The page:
By Richard Bell
Whoever’s running the athletic department at the Savannah College of College of Art and Design (the Atlantic campus) should be giving the school’s recruiters a nice pat on the back this morning for persuading Musquodoboit Harbour’s Mackenzie Myatt to enroll and join the school’s first cycling team.
Since she arrived in Atlanta in late August, Myatt has won almost every collegiate cycling race she’s entered. And to top it off, she finished third in the U.S. Collegiate National Mountain Bike Championship on October 22. We reached her by phone in her dorm a few hours after winning her first bronze medal of the weekend. (She picked up a second on Sunday as part of SCAD's relay team.)
Myatt was pleased about placing, especially given some very unusual weather conditions. “Today was pretty epic,” Myatt said. “It was snowing! There was snow on the ground. We knew it was going to be snowing, but it was still really crazy. -2 without the wind chill, and it was super windy.”
Myatt might have finished even higher if she had not had to start towards the back of the pack. “They base starting positions on how your school did in last year’s nationals. This is the first year SCAD has had a cycling team. So I had to start behind, even though I won every collegiate race I was in this year.”
Myatt is a ferocious competitor, even when she finds herself in last place. On October 21, she was in a short track race where her gritty performance took her from last place to 8th in a group of 45 women. “I had to stop after one lap,” Myatt said. “I had an insane amount of mud in my eyes. It was very painful, and I couldn’t see, so I stopped and squinted and tried to clear my eyes. I thought about pulling out, but told myself, ‘Let’s just try to finish the race, and not get lapped.’ And then I started passing people! In about 15 minutes, I had passed more than 30 women. That was a massive effort for the top 10!”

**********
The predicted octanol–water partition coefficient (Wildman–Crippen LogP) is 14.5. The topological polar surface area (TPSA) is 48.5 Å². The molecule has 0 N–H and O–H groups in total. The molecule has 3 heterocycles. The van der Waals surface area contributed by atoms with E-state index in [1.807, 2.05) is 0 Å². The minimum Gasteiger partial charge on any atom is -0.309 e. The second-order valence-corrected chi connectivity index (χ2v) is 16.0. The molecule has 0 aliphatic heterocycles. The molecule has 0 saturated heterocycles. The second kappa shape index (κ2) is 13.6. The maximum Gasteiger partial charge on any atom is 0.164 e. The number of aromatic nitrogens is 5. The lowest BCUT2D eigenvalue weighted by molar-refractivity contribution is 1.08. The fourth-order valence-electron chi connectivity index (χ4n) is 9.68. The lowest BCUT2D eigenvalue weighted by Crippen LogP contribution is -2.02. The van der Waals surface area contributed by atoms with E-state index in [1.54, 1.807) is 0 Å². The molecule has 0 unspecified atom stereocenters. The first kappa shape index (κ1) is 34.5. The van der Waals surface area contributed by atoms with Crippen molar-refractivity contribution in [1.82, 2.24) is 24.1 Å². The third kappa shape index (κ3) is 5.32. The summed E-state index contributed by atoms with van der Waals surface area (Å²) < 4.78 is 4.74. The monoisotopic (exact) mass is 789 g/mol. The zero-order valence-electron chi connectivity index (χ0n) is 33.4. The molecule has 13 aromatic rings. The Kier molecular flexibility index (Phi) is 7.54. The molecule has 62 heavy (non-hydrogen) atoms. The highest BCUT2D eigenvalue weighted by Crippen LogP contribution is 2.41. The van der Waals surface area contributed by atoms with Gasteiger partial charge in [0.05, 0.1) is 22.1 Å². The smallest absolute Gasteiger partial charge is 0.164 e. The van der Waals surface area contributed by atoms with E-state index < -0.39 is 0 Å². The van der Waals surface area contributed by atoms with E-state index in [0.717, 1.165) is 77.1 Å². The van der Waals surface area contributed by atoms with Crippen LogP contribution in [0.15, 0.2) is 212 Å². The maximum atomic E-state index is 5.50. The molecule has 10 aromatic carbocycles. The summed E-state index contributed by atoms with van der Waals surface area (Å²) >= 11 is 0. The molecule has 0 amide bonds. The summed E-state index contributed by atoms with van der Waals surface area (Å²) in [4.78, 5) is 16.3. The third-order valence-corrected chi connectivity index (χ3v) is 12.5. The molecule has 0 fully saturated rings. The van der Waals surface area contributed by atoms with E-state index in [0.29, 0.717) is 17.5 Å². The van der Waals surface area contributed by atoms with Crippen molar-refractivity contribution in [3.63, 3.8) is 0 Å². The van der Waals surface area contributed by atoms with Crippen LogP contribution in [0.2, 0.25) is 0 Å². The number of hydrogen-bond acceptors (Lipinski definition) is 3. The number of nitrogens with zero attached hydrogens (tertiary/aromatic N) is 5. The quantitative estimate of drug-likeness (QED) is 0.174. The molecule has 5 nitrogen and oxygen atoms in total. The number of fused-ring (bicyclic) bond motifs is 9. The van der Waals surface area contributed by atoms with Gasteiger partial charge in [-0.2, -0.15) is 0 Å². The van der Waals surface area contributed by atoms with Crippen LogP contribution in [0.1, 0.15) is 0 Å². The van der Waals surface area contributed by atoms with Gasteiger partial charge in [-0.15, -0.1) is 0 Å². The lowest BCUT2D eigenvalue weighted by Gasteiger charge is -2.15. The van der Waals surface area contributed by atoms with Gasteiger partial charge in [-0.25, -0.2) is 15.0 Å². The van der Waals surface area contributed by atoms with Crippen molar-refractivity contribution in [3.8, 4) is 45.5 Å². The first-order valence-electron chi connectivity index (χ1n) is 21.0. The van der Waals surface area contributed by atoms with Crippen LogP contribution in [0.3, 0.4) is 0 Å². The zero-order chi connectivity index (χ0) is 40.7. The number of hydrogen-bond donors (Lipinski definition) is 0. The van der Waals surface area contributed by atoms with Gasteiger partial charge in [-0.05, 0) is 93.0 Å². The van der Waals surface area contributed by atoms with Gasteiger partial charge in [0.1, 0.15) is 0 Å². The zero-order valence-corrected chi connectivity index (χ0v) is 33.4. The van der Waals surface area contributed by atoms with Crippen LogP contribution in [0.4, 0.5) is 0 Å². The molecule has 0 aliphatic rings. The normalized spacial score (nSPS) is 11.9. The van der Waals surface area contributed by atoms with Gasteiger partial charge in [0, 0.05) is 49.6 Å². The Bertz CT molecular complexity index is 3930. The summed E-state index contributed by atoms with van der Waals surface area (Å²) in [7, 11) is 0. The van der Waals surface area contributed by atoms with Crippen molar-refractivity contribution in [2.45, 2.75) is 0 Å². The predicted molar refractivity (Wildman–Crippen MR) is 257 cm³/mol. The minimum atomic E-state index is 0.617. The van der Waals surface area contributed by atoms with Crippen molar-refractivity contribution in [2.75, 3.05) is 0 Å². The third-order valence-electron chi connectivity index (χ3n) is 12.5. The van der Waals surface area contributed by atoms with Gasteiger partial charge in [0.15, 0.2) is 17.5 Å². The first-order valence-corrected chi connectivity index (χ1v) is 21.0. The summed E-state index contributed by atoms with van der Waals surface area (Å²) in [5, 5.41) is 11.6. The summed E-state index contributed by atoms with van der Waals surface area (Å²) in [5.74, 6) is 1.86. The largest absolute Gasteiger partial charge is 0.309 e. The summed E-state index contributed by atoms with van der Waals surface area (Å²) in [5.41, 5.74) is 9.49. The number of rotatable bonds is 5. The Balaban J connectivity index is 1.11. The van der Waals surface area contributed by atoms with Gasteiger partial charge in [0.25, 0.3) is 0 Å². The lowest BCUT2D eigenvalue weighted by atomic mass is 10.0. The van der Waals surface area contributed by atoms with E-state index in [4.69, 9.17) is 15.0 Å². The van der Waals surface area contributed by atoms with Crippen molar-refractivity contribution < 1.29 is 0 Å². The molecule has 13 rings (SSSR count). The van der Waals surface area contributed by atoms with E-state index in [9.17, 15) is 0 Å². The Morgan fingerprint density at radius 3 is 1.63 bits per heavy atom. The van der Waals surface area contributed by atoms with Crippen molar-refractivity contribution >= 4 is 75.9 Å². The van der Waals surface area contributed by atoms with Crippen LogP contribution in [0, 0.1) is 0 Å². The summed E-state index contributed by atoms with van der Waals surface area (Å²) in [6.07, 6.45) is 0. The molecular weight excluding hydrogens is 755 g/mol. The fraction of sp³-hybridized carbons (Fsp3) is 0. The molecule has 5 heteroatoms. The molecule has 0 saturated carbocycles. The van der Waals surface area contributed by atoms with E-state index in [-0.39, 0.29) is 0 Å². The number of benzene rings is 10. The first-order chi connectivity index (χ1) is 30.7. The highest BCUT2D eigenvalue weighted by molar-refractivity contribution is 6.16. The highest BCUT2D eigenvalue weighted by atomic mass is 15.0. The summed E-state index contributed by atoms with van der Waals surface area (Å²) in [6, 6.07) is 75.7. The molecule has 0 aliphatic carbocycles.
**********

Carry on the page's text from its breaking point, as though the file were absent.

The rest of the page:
Myatt’s day is dominated by practice. “I usually finish class about 1:30 in the afternoon, and then we ride from around 2:30 to 5, depending on where we go to practice. Then I come back, do as much homework as I can, and on to the next day.
Whenever I see people playing video games or pool in the common room, I’m laughing—who the heck has time for that! Class, practice, studying, and eating!”
And eating is important, given all the racing: “I eat four meals a day.”
She’s excited about her courses. “I’m doing lots of drawing, and I just started painting,” Myatt said. “I’m learning completely new things from anything I’ve ever done before.”
The collegiate championships were the end of the mountain bike race season. “Now I can just focus on training, and not focus on race fitness,” Myatt said. “In the winter I’ll be doing some weight training too.”
And she’s looking ahead to her next big U.S. national race, the cycle cross championship that will be held in January in Connecticut.